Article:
State to step up for energy

O'Malley says government will work to avert electricity crunch

August 17, 2008|By Laura Smitherman | Laura Smitherman,Sun reporter

Gov. Martin O'Malley asserted a stronger government role in averting an expected energy crunch yesterday as he laid out a multipronged plan for bringing more electricity into Maryland before the state is faced with rolling blackouts predicted for 2011.

The Democratic governor, in a speech to a conference of local government officials in Ocean City, proposed several ways to put more power on the grid, including encouraging localities to build their own generators and contracting with renewable power ventures. He also said the state should accelerate the installation of high-tech gadgets in homes to help residents reduce their energy use at times of peak demand when it's most expensive.

If the power shortfall is not solved, O'Malley said, it may be necessary to direct utilities such as Baltimore Gas & Electric Co., Maryland's largest, to find additional power supplies or build a new plant to ease supply constraints.

The Public Service Commission, the industry's regulator, began laying the groundwork for such a move through an order issued last week.

"We cannot, cannot stand idly by and wait for market forces or the electricity good fairy to come in and solve this problem for us," O'Malley told the annual conference of the Maryland Association of Counties. "We know that there's no new generation coming online. We have to do something about this now or the rolling brownouts and blackouts will happen."

The proposals mark a stark reversal from the state's effort to deregulate the electricity industry in 1999, a free-market experiment that many politicians and policy wonks now regard as a failure. State officials said that while the governor's proposals fall short of wholesale re-regulation, the ideas reflect a desire to act rather than wait for market forces to right the supply-and-demand imbalance.

But while O'Malley's proposals could drive down electricity prices, some of the upfront capital costs would be borne by residents, potentially adding to utility bills at least in the short term. Residents already have seen some of biggest price spikes in the country in recent years.

The prospect of pushing utilities to own generating assets also sets up a potential clash with Constellation Energy Group, BGE's parent company, and could discourage other companies from entering the market, industry analysts say.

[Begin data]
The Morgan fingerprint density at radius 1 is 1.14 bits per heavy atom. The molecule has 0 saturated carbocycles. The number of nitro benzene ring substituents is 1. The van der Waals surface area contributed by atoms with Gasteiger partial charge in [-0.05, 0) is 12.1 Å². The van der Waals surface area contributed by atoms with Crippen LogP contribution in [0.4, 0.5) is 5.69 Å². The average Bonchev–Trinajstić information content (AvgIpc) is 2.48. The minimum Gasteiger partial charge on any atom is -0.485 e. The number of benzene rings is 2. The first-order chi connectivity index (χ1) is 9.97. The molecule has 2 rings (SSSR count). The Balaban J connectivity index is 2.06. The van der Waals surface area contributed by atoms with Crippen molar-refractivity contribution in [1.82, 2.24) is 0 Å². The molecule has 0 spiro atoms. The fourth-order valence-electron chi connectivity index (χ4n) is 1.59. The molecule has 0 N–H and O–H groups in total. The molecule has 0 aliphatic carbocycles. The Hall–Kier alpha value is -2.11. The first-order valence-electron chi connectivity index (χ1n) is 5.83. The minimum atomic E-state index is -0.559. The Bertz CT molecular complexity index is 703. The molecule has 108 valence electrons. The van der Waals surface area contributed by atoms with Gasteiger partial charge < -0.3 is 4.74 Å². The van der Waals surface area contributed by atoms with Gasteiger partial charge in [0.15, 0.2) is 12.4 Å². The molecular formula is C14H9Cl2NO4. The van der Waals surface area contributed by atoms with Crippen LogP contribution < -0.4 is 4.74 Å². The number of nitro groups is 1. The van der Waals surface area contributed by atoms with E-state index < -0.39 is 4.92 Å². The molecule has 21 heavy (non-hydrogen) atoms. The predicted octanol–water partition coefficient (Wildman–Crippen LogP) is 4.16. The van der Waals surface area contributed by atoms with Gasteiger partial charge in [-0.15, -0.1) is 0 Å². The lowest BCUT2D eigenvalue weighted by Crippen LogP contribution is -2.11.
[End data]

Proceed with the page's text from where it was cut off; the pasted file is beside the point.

O'Malley, who campaigned on promises to address rising utility bills and would face re-election one year before the blackouts are expected to hit, has had a confrontational relationship with Constellation.

BGE transferred its power plants to an unregulated affiliate of Constellation as part of deregulation, and now it must buy electricity on the wholesale grid, where prices are high. Officials with Constellation, a publicly traded company, have said that ordering utilities to build plants would shift risks, such as rising fuel costs, from shareholders to ratepayers, who also would foot the cost of construction.

"Key to any solution set must be the ability to balance affordability, reliability and sustainability, all of which are critical to making Maryland an attractive place for future energy investment," Constellation spokesman Robert L. Gould said in a statement.

No new large-scale power plants have been built in Maryland in decades, despite population growth and development. Constellation's plan to build a new nuclear reactor may not come to fruition until at least 2015. Similarly, efforts to build high-voltage transmission lines to bring more power here could take years.

O'Malley said he would seek legislation in the General Assembly next year to enable the state to float bonds to finance building small "peaking" plants by cities and counties to provide power during peak demand times, when the system would be most vulnerable to disruption. Such plants could cost several hundred millions of dollars.

The state is working with the town of Thurmont in Frederick County on such a project, and Easton in Talbot County has owned its own diesel-powered generation for decades.

The proposal is likely to be met with some skepticism in the legislature. Sen. E.J. Pipkin, an Eastern Shore Republican who frequently speaks out on energy issues, said government agencies might not be equipped to build and run power plants. But the lawmaker said he was encouraged that the governor acknowledged the current system is "busted" and a new model is needed in Maryland.

"How we get there is going to be open to a lot of interesting debate for the next several months," Pipkin said.

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